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Life After The Shuttle

Posted by: Andy Hill - Tue Apr 05, 2005 3:05 pm
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Life After The Shuttle 
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Post    Posted on: Sat May 07, 2005 11:33 am
To clarify onyl - the acvtual situation clearly is that governmental spaceflight is dominating and is superior.

That wasn't my point - the point was that engineers of private companies and scientists of private organizations, federations and institutes have the skills, experineces and insights to do so too.

They missed cheap vehicles until now. And so the government did it aa a meritoric comoodity.

Two private organizations alread several times mentioned at this board are doing private Mar research - they are working on martian probes. These two private organizations are the Mars Society and AMSAT. They are working together. The probes are ARCHIMEDES - the ballon to research Mars by floating in the lower atmosphere and P2A5 which will send data to Earth via amateur radio frequences.

Currently it is planned to launch the probes piggypack by an Arian in 2009 or 2011. But if that wouldn't be possible - then SpaceX's Falcon V may be a possible and cheaper alternative - if piggypack is possible and SpaceX and the other customers of that launch agree.

The base of this is private engagement - the former lack of it is one of the reasons why governments had to do it. They still have - but it may change. And I don't see what's inferior compared to governments if private organizations do it successfully- by using private space vehicles and rockets. It should be done if it vcan be managed to do.



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Post    Posted on: Mon May 09, 2005 9:48 pm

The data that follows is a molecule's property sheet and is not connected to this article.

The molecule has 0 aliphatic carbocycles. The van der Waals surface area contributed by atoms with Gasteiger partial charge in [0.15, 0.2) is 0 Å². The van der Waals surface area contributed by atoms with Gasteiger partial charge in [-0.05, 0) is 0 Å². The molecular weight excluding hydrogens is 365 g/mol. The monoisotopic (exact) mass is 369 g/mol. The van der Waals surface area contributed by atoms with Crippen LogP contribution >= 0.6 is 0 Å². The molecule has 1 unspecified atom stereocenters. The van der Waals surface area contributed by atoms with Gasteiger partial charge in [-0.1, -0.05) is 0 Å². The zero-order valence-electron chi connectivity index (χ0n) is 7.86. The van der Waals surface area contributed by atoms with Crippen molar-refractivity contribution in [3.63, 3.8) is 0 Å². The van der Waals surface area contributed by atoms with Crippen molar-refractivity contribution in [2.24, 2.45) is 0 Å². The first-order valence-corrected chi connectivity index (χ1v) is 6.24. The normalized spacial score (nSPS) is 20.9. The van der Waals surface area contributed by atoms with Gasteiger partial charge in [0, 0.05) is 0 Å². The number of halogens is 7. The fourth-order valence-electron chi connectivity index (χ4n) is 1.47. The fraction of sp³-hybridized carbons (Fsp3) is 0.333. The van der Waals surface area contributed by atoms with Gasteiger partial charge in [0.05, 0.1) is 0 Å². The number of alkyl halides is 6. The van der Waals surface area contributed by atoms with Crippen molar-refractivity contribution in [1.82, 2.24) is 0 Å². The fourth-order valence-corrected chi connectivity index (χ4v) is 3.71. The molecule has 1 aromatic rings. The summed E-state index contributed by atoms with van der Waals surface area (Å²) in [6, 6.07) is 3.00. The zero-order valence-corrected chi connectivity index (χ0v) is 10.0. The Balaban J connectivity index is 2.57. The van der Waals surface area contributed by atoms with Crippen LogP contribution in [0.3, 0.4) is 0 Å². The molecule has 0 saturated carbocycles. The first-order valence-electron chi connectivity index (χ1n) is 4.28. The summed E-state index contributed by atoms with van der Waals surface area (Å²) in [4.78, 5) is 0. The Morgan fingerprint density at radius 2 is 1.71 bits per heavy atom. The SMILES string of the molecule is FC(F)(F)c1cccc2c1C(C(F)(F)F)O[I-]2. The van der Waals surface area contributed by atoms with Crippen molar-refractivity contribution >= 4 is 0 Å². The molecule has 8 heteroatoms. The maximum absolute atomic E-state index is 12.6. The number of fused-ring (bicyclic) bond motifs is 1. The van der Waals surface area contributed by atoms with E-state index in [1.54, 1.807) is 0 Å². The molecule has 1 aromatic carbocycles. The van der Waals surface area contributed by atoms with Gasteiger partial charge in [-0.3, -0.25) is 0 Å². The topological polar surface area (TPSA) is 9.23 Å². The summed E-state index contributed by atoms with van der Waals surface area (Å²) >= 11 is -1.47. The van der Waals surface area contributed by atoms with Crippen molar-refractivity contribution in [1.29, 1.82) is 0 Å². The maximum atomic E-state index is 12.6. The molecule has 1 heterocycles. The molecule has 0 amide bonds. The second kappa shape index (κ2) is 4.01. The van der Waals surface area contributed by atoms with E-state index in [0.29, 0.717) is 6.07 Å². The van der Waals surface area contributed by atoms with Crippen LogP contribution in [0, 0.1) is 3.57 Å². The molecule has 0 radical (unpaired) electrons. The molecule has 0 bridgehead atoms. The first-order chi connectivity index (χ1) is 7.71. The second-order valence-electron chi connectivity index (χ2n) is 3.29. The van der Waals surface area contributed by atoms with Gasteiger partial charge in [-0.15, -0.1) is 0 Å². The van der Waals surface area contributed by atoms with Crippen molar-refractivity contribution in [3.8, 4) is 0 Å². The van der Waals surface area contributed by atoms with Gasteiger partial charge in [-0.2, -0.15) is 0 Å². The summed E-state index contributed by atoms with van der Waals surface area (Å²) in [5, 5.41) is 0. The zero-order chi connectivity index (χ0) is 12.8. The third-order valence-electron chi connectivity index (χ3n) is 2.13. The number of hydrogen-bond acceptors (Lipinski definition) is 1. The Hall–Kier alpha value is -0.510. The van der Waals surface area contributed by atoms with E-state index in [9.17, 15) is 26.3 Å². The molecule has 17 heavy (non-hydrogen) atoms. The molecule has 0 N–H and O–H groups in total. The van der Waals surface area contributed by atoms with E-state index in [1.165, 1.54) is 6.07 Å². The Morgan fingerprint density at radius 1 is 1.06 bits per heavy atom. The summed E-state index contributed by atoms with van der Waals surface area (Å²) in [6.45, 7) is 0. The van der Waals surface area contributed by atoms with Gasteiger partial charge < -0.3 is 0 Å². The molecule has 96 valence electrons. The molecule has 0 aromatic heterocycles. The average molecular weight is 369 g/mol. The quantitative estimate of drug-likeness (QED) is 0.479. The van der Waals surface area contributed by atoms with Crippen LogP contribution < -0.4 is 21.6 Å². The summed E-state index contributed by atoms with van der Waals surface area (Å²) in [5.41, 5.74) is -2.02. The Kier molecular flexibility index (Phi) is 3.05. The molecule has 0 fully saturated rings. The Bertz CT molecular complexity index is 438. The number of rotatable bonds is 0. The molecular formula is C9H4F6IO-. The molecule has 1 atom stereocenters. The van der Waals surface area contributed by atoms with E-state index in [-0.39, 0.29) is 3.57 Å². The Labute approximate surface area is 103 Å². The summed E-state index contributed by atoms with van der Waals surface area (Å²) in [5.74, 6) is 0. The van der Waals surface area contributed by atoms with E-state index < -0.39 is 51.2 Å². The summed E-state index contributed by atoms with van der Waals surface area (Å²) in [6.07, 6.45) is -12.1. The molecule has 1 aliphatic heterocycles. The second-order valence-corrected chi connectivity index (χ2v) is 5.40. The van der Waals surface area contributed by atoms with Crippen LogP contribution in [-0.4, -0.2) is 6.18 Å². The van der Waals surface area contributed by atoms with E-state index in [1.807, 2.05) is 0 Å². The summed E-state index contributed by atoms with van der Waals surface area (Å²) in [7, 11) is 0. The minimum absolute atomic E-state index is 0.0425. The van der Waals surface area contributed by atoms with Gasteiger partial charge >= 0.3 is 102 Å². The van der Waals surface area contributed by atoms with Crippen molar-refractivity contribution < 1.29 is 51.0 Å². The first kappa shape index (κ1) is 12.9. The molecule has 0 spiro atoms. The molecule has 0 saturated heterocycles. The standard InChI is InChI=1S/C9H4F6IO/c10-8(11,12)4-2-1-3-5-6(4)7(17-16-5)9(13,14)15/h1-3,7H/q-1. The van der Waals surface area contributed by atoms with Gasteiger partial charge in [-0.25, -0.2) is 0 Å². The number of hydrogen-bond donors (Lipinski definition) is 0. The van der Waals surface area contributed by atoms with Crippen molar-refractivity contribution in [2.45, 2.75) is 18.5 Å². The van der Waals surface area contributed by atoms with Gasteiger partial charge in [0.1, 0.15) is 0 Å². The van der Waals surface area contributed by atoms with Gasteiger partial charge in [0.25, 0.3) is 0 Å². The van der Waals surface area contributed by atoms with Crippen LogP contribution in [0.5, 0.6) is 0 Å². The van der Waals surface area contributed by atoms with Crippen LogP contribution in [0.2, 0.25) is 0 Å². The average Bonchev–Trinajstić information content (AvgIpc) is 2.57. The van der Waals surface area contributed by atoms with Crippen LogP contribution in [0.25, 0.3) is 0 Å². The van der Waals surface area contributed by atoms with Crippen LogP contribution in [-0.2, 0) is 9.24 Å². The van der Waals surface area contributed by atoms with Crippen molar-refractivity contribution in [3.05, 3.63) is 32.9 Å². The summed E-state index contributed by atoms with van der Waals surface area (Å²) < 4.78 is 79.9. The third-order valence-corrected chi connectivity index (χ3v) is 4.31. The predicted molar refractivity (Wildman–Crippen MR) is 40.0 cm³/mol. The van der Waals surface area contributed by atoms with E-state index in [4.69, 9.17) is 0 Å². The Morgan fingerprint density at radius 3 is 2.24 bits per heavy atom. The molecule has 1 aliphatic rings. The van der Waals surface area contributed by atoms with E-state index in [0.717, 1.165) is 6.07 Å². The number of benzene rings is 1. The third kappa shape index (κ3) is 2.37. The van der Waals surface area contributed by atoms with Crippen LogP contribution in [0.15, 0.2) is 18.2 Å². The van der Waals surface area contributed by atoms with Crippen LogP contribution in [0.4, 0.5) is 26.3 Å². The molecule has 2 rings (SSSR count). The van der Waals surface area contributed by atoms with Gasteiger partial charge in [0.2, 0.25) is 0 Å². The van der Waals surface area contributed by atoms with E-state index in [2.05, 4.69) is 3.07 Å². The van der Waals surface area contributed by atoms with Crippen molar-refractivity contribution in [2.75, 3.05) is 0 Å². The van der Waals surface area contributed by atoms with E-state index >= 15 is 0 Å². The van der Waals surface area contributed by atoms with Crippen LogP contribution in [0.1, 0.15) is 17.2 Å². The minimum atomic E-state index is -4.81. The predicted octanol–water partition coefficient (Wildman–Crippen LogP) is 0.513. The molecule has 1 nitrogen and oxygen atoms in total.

Here's some more info on CEV designs

Andrews Aerospace
http://www.andrews-space.com/en/corporate/CEV(200411).htm

http://exploration.nasa.gov/documents/r ... Martin.pdf
http://exploration.nasa.gov/documents/r ... ndrews.pdf

Lockheed
http://exploration.nasa.gov/documents/r ... Martin.pdf

Boeing
http://exploration.nasa.gov/documents/r ... Boeing.pdf

I wonder given Griffin's current shake up how close this is all going to be to the final CEV.

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Post    Posted on: Mon Jun 13, 2005 9:50 pm
Here is NASA's somewhat predictable selection of the initial 2 teams (to be down selected to 1 next year). I give you Lockheed in one corner and Boeing in the other, nice to see NASA ringing in the changes and really shaking the whole procurement process up. Then again I think that these were really the only 2 team left once they had all ganged together in their respective corners so NASA had little choice in the matter.

Perhaps they will throw T-space a bone and pay for the CXV to be developed, a snip at $400M, it would be a good idea to have a fall back vehicle if there are delays.

http://www.nasa.gov/home/hqnews/2005/ju ... actor.html